If the Appeals Council upholds the Administrative Law Judge’s (ALJ’s) unfavorable decision, your case may warrant an appeal to Federal Court. You would need to file a civil suit in a federal district court. This is the last level of the appeals process. You have 60 days from the date of the Appeals Council decision to file the civil action. Although, Rob Levine and Associates does not handle Federal Court appeals; this information may be helpful to you in understanding this part of the process.
This level of the process differs from the other levels because it is no longer non-adversarial. When you file a lawsuit in Federal Court, you are suing the Social Security Administration for mishandling your claim and the Social Security Administration has attorneys who defend the Administration’s position. How do you move your Social Security case in front of a Federal Judge?
The civil action is filed in the district court of the United States for the judicial district in which you reside or where you have your principal place of business. If you do not reside within any such judicial district or if you do not have your principal place of business within any such judicial district, the civil action must be filed in the United States District Court for the District of Columbia. If you bring a civil action seeking judicial review of the Social Security Administration’s (SSA’s) final decision, there is a fee for filing a civil action in Federal court.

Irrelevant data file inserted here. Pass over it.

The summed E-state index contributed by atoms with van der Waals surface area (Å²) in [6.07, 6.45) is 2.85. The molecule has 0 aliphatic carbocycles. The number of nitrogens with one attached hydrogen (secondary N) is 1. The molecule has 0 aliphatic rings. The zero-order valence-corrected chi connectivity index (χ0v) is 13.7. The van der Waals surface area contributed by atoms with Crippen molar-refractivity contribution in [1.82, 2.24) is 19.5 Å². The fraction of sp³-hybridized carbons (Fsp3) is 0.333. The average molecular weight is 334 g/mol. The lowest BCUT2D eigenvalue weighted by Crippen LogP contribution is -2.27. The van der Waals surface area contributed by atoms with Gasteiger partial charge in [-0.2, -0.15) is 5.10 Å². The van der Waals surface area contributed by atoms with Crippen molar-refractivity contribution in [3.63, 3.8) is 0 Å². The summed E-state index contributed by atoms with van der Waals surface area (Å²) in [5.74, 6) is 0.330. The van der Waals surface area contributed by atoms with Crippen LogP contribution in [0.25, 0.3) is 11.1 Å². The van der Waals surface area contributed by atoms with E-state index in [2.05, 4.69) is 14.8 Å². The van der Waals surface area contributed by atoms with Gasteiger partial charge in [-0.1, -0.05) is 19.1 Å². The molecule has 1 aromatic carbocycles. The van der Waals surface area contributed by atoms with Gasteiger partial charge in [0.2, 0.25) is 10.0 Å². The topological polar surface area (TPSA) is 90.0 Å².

Once a civil action is filed, you must send Social Security copies of the complaint and the summons issued by the court. These copies must be sent by certified or registered mail to the Social Security Administration’s Office of the General Counsel that handles the area where the complaint is filed. An appeal to Federal District Court is not a lawsuit about whether you are disabled. It is an action alleging that the ALJ made mistakes in finding that you were not disabled. Usually you are not permitted to submit new medical evidence to the Court because the Court is deciding if the ALJ made errors based on the evidence available at the time of your hearing. Arguments are generally made in writing, and it takes approximately eighteen (18) months to receive a decision.
Rob Levine and Associates concentrates on the administrative process: the initial claim, reconsideration, the administrative law hearing before the administrative law judge, and appeals to the appeals council.